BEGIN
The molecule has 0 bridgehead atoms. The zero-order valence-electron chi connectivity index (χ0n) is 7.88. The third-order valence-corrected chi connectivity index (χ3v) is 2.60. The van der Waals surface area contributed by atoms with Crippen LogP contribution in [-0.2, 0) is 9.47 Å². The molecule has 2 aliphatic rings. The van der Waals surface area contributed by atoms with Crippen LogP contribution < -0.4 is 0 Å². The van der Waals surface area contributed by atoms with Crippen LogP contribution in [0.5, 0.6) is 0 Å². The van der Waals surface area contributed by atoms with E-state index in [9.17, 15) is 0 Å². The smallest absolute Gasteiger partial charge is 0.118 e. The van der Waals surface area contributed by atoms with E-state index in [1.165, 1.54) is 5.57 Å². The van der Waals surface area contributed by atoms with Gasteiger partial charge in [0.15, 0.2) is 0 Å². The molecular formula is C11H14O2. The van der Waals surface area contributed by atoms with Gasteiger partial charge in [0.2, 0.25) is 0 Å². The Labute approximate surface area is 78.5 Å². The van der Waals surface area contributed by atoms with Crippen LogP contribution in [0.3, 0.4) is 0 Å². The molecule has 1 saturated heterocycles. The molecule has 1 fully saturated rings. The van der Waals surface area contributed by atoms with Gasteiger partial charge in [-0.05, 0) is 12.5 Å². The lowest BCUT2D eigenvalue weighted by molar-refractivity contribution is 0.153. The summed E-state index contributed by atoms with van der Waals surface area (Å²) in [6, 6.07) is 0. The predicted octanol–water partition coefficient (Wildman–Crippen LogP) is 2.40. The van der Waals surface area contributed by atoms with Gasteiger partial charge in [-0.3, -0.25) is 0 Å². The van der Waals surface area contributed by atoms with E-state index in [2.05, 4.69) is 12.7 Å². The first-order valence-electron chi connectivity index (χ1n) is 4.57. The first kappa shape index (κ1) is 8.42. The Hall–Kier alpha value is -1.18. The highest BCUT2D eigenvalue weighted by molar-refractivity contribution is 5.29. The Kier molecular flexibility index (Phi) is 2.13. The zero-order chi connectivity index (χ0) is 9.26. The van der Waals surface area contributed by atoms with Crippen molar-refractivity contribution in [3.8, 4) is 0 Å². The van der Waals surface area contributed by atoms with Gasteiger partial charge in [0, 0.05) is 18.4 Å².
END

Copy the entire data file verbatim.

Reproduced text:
The molecule has 0 bridgehead atoms. The zero-order valence-electron chi connectivity index (χ0n) is 7.88. The third-order valence-corrected chi connectivity index (χ3v) is 2.60. The van der Waals surface area contributed by atoms with Crippen LogP contribution in [-0.2, 0) is 9.47 Å². The molecule has 2 aliphatic rings. The van der Waals surface area contributed by atoms with Crippen LogP contribution < -0.4 is 0 Å². The van der Waals surface area contributed by atoms with Crippen LogP contribution in [0.5, 0.6) is 0 Å². The van der Waals surface area contributed by atoms with E-state index in [9.17, 15) is 0 Å². The smallest absolute Gasteiger partial charge is 0.118 e. The van der Waals surface area contributed by atoms with E-state index in [1.165, 1.54) is 5.57 Å². The van der Waals surface area contributed by atoms with Gasteiger partial charge in [0.15, 0.2) is 0 Å². The molecular formula is C11H14O2. The van der Waals surface area contributed by atoms with Gasteiger partial charge in [0.2, 0.25) is 0 Å². The Labute approximate surface area is 78.5 Å². The van der Waals surface area contributed by atoms with Crippen LogP contribution in [0.3, 0.4) is 0 Å². The molecule has 1 saturated heterocycles. The molecule has 1 fully saturated rings. The van der Waals surface area contributed by atoms with Gasteiger partial charge in [-0.05, 0) is 12.5 Å². The lowest BCUT2D eigenvalue weighted by molar-refractivity contribution is 0.153. The summed E-state index contributed by atoms with van der Waals surface area (Å²) in [6, 6.07) is 0. The predicted octanol–water partition coefficient (Wildman–Crippen LogP) is 2.40. The van der Waals surface area contributed by atoms with Gasteiger partial charge in [-0.3, -0.25) is 0 Å². The van der Waals surface area contributed by atoms with E-state index in [2.05, 4.69) is 12.7 Å². The first-order valence-electron chi connectivity index (χ1n) is 4.57. The first kappa shape index (κ1) is 8.42. The Hall–Kier alpha value is -1.18. The highest BCUT2D eigenvalue weighted by molar-refractivity contribution is 5.29. The Kier molecular flexibility index (Phi) is 2.13. The zero-order chi connectivity index (χ0) is 9.26. The van der Waals surface area contributed by atoms with Crippen molar-refractivity contribution in [3.8, 4) is 0 Å². The van der Waals surface area contributed by atoms with Gasteiger partial charge in [0, 0.05) is 18.4 Å².